[CentOS] Re: ISC dhcpd and Vista clients

Scott Silva ssilva at sgvwater.com
Thu Jul 31 19:02:14 UTC 2008

on 7-31-2008 10:37 AM James N. Smith spake the following:
> -----Original Message-----
> From: centos-bounces at centos.org [mailto:centos-bounces at centos.org] On Behalf
> Of Scott Silva
> Sent: Thursday, July 31, 2008 1:20 PM
> To: centos at centos.org
> Subject: [CentOS] Re: ISC dhcpd and Vista clients
> on 7-31-2008 10:06 AM Glenn spake the following:
>> At 12:52 PM 7/31/2008, you wrote:
>>> on 7-30-2008 11:20 PM Paul Bijnens spake the following:
>>>> Scott Silva wrote:
>>>>> on 7-30-2008 2:53 PM Paul Bijnens spake the following:
>>>>>> Scott Silva wrote:
>>>>>>> Has anyone had good luck serving dhcp addresses to Vista clients 
>>>>>>> that work reliably?
>>>>>>> I have a test system and I can't seem to find out how to properly 
>>>>>>> get dhcpd to always respond with broadcast instead of unicast 
>>>>>>> since Vista won't honor unicast dhcp packets.
>>>>>> My Vista (my wife's actually) has no problems with unicast dhcp 
>>>>>> packets.
>>>>>> Stock dhcpd server in CentOS 5, and Vista Home. Worked without any 
>>>>>> special config.
>>>>>> Are you sure that is the problem?
>>>>> Not sure, but it is one of the suggested problems I see in many 
>>>>> google searches. There are registry edits that help, but I don't 
>>>>> want to have to do a bunch of edits when we get stuck with a hundred 
>>>>> Vista machines. I have plenty of time, for now, to experiment. There 
>>>>> are posts that say the subnet needs to be authoritative, but mine 
>>>>> is. What happens is that the Vista system will not route outside the 
>>>>> local subnet for more than 5 or 10 minutes.
>>>> Do you mean that you do get an IP-number and default gateway from the
>>>> dhcp server, but after 5 to 10 minutes, the default route setting gets
>>>> lost?
>>>> To me that would mean that the dhcp is working fine, but something 
>>>> else kicks in after that time that messes up the dhcp settings.  Any 
>>>> additional firewall software on the laptop, like Norton etc.
>>>> Or can you relate the loss of routing to an action on the dhcp server,
>>>> like lease renewing etc.
>>> I think I am going to have to spend some more time on this. Maybe with 
>>> a sniffer and some patience. The laptop just had Vista Ultimate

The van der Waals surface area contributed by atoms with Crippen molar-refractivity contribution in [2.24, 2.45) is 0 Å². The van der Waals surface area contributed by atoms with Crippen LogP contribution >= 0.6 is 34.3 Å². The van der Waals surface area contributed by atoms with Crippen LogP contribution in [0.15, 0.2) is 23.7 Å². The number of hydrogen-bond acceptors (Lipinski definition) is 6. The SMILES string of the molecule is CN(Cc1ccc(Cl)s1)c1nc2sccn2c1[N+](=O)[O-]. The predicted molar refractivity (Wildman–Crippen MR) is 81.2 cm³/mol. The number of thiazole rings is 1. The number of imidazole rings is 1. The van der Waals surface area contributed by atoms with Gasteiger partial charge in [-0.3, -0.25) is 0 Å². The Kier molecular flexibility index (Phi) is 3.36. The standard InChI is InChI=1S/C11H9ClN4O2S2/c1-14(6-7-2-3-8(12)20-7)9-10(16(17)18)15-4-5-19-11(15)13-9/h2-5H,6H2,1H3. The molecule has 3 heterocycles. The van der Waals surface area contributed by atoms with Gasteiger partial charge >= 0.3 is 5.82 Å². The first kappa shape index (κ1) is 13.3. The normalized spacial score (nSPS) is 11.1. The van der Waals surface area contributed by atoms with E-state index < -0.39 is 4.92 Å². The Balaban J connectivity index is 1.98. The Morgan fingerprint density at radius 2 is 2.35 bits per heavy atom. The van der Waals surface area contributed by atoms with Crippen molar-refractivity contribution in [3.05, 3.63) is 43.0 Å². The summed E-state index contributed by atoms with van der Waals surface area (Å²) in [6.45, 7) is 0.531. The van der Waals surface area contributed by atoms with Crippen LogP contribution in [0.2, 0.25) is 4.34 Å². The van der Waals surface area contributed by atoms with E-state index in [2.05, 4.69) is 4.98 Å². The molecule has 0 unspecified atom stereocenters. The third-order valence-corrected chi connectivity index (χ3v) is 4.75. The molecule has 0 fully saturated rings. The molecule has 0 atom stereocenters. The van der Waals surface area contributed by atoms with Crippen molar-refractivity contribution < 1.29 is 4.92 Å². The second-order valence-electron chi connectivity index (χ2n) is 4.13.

>>> because that is the version we acquired for testing, and our standard 
>>> McAfee virus scanner. I will have to toss together a VM machine and 
>>> try different combos of stuff. As a matter of fact I have a VM loaded 
>>> on my laptop that I was playing with at home as it runs fine there. 
>>> That way the only difference will be the change in  location. It is 
>>> just dog slow, but for this test it doesn't matter that much.
>>> I'll have to look at the troubled machine and see if I can detect 
>>> problems in the routing tables and such. I just have to figure out if 
>>> the same commands do what I want between Vista and XP, or if I need to 
>>> do some reading.
>> My recent reading has lead me to believe that Windows Vista comes with 
>> IPV6 enabled by default and can really generate some traffic if you do 
>> not turn it off and possibly cause problems if your network 
>> infrastructure does not support it. Is that possibly a problem?
>> Cheers,
>> Glenn
>> I turned off IPv6 on that machine, but since it is in our other office, I 
>> won't get back to it until tomorrow to poke it some more.
> I'm not sure if this is related.  I am running a Linksys WRVS4400N router
> (which has Linux based firmware) for my DHCP.  I am noticing that my one
> vista machine is having a difficult time with the DHCP.  I haven't solved it
> yet but what I have seen is that the problem appears to be with the lease
> times and renewal.  When my IP addressing fails on the Vista machine and I
> check the lease table on the router I note that the machine appears on the
> list but has a MUCH shorter lease time remaining than the XP machines.  As I
> take this machine in and out of the house a good bit I run across this
> problem every few days.  Rebooting the router has been my only recourse
> until recently.
> I moved to a new firmware and also maxed out the lease time on the DHCP
> service.  You might want to increase the lease time on your CentOS DHCP
> server and see if it effects the situation. 
> Wish I could be of more help, but I'm just starting to troubleshoot the
> problem.  The one thing I know for sure is that it seems isolated to only
> Vista clients.  I do not know if the Linksys firmware is using the same
> version of ISC DHCPD that CentOS.
> Regards,
> James
Many of the articles point to the fact that Vista, by the will of the 
Microsoft demons, changed how it deals with the broadcast flag in dhcp packets.


This issue occurs because of a difference in design between Windows Vista and 
Microsoft Windows XP Service Pack 2 (SP2). Specifically, in Windows XP SP2, 
the BROADCAST flag in DHCP discovery packets is set to 0 (disabled). In 
Windows Vista, the BROADCAST flag in DHCP discovery packets is not disabled. 
Therefore, some routers and some non-Microsoft DHCP servers cannot process the 
DHCP discovery packets.

Microsofts answer is that Vista is right and the rest of the world is wrong 
(typical), but if you want it to work you have to regedit every affected 
machine and change something.

That is unacceptable in a business environment, IMHO.

The other answer is to get ISC dhcpd to honor the broadcast flag, and 
broadcast all packets instead of unicasting the answer packets. That I can't 
find a setting for.

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